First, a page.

December, 5, 2014
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Stephen WeissTim Fuller/USA TODAY SportsIn just three games, Stephen Weiss has equaled his point total from each of the past two seasons.
During the 2011-12 season, the last time Stephen Weiss played 80 games, the Detroit Red Wings forward took 1,469 faceoffs -- a total that put him in the top 10 in the league. He won 53.2 percent of those faceoffs, a success rate topped only by Jason Spezza, Claude Giroux and Patrice Bergeron among those centers in the top 10.

In a league starved for top-six centers, that’s valuable and one of the reasons Weiss earned a five-year, $24.5 million contract with the Red Wings.

We all know how that deal has worked out for Detroit so far, but one of the most interesting early-season developments has been Weiss’ effort to redeem the faith shown in him by GM Ken Holland in July of 2013.

Against the Stars on Thursday, Weiss scored his fourth goal of the season. He now has nine points in seven games this season, production that is earning him consistent playing time under Mike Babcock -- a coach who has been slow to embrace the former Panther.

The success is coming exclusively on the wing.

Following the game, I asked Weiss if he knew how many faceoffs he’s taken so far this season.

“I don’t know,” he said.

The answer: One more than the guy asking the question.

On Thursday night, Weiss played on a line with Tomas Jurco and Riley Sheahan that appeared to click. It was Sheahan who did the heavy lifting on Weiss’ goal, with a gorgeous one-time pass to Weiss who banged it home in front of the net.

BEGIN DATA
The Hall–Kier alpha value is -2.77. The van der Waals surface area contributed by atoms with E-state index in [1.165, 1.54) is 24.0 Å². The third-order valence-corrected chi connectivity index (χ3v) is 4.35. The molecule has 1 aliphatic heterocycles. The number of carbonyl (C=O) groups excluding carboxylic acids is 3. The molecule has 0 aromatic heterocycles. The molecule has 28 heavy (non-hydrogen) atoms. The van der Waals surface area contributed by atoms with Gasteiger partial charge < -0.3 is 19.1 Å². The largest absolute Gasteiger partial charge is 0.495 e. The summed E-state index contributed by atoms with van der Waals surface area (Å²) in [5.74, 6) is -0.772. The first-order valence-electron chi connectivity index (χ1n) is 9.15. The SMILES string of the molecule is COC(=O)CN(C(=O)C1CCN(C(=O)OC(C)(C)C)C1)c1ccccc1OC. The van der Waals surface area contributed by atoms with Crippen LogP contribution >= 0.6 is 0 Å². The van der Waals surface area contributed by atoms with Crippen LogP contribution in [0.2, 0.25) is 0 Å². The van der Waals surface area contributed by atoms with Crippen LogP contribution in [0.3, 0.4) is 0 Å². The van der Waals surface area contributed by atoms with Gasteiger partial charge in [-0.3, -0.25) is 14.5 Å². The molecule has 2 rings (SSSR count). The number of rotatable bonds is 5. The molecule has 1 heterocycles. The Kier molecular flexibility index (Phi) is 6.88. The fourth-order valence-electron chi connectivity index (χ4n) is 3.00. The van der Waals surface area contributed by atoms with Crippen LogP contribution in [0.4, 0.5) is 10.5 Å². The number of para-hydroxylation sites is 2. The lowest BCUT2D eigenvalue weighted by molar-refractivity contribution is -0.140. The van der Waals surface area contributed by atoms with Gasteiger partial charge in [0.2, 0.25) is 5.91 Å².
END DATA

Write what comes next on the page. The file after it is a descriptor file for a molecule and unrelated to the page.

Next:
The goal exemplified the point Weiss made after we started chatting about his switch to the wing.

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Martin brodeurCourtesy St. Louis BluesMartin Brodeur may not play a ton of games for St. Louis, but his experience is a valuable resource.
Like any red-blooded human about to make his NHL debut, Jason Demers had nerves going into his first game. Five years and 305 NHL games later, he still recalls the impact of former San Jose Sharks teammate Rob Blake, who helped calm Demers down back in 2009.

Blake, by then a veteran of over 1,000 NHL games, walked over and reassured Demers that he was around to stay.

“'I played my first game once, you have more than one coming,'” Blake told Demers. “'Just enjoy it.'”

It settled Demers down, and Blake was right. Demers had plenty more in him. As a rookie that season, Demers posted 21 points and played another 15 games in the postseason, where the Sharks advanced to the Western Conference finals.

On the ice in the '09-10 season, Blake’s value wasn’t what it previously was when he was a regular near the top of the Norris Trophy vote.

Off the ice, he was invaluable.

“I was lucky to have a guy like that,” said Demers when we chatted Wednesday afternoon.